Supplementary Material for: The Relation of Uric Acid to Brain Atrophy and Cognition: The Rotterdam Scan Study
datasetposted on 19.03.2013, 00:00 by Verhaaren B.F.J., Vernooij M.W., Dehghan A., Vrooman H.A., de Boer R., Hofman A., Witteman J.C.M., Niessen W.J., Breteler M.M.B., van der Lugt A.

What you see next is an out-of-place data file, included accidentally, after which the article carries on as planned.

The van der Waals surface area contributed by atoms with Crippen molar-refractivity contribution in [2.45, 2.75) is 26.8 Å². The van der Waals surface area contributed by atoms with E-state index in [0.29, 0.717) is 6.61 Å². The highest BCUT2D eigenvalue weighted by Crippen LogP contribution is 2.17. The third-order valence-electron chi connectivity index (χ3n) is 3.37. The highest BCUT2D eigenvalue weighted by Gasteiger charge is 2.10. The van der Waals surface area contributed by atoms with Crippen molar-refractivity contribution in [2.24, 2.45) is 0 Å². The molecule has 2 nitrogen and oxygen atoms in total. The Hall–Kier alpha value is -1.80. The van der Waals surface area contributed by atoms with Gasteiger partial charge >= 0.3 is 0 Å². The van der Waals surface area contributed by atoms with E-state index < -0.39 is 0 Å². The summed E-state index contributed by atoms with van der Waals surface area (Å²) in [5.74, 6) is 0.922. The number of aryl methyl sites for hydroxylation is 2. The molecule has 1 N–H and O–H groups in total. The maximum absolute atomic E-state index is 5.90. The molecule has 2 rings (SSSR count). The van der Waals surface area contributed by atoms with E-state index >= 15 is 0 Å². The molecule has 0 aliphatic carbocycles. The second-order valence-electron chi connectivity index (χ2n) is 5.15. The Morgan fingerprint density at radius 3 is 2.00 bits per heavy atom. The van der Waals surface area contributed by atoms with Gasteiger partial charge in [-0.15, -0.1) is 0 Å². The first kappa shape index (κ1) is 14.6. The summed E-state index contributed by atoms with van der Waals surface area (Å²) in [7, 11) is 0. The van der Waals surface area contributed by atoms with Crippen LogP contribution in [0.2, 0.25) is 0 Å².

Background: Uric acid has been associated with focal vascular brain disease. However, it is unknown whether uric acid also relates to global brain changes such as brain atrophy. We therefore studied the relation of uric acid to brain atrophy and whether this is accompanied by worse cognitive function. Methods: In 814 persons of the population-based Rotterdam Study (mean age 62.0 years), we studied the relation of uric acid levels to brain tissue atrophy and cognition using linear regression models adjusted for age, sex and putative confounders. Brain atrophy was assessed using automated processing of magnetic resonance imaging. Cognition was assessed using a validated neuropsychological test battery and we computed compound scores of cognitive domains. Results: Higher uric acid levels were associated with white matter atrophy [difference in Z-score of white matter volume per standard deviation increase in uric acid: -0.07 (95% CI: -0.12; -0.01)], but not with gray matter atrophy. This was particularly marked when comparing hyperuricemic to normouricemic persons [Z-score difference: -0.27 (-0.43; -0.11)]. Worse cognition was primarily found in persons with hyperuricemia [-0.28 (-0.48; -0.08)]. Conclusions: Hyperuricemia is related to white matter atrophy and worse cognition.